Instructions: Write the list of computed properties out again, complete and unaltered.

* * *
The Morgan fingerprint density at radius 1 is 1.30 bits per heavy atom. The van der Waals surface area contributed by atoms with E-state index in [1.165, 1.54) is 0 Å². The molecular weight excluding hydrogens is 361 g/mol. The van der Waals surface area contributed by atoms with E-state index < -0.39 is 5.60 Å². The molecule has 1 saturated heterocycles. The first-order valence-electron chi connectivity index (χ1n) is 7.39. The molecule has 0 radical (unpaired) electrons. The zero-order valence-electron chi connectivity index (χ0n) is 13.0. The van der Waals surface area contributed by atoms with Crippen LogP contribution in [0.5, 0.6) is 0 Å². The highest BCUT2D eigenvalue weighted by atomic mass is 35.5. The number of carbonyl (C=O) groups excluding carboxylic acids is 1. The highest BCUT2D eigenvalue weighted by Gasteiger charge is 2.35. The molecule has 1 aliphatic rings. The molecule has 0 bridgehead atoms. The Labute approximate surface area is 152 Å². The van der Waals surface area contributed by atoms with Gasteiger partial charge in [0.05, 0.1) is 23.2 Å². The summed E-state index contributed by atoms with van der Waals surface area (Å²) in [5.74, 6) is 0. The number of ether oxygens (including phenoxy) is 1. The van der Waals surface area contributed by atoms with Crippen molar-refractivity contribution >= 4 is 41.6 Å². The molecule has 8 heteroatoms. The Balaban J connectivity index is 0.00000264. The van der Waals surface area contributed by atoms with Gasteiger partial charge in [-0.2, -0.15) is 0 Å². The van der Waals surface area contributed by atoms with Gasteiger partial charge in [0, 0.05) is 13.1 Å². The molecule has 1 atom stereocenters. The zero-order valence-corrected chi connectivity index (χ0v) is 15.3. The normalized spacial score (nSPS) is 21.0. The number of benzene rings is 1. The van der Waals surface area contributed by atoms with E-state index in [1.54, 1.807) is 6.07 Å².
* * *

The Morgan fingerprint density at radius 1 is 1.30 bits per heavy atom. The van der Waals surface area contributed by atoms with E-state index in [1.165, 1.54) is 0 Å². The molecular weight excluding hydrogens is 361 g/mol. The van der Waals surface area contributed by atoms with E-state index < -0.39 is 5.60 Å². The molecule has 1 saturated heterocycles. The first-order valence-electron chi connectivity index (χ1n) is 7.39. The molecule has 0 radical (unpaired) electrons. The zero-order valence-electron chi connectivity index (χ0n) is 13.0. The van der Waals surface area contributed by atoms with Crippen LogP contribution in [0.5, 0.6) is 0 Å². The highest BCUT2D eigenvalue weighted by atomic mass is 35.5. The number of carbonyl (C=O) groups excluding carboxylic acids is 1. The highest BCUT2D eigenvalue weighted by Gasteiger charge is 2.35. The molecule has 1 aliphatic rings. The molecule has 0 bridgehead atoms. The Labute approximate surface area is 152 Å². The van der Waals surface area contributed by atoms with Gasteiger partial charge in [0.05, 0.1) is 23.2 Å². The summed E-state index contributed by atoms with van der Waals surface area (Å²) in [5.74, 6) is 0. The number of ether oxygens (including phenoxy) is 1. The van der Waals surface area contributed by atoms with Crippen molar-refractivity contribution >= 4 is 41.6 Å². The molecule has 8 heteroatoms. The Balaban J connectivity index is 0.00000264. The van der Waals surface area contributed by atoms with Gasteiger partial charge in [-0.2, -0.15) is 0 Å². The van der Waals surface area contributed by atoms with Gasteiger partial charge in [0, 0.05) is 13.1 Å². The molecule has 1 atom stereocenters. The zero-order valence-corrected chi connectivity index (χ0v) is 15.3. The normalized spacial score (nSPS) is 21.0. The number of benzene rings is 1. The van der Waals surface area contributed by atoms with E-state index in [1.54, 1.807) is 6.07 Å².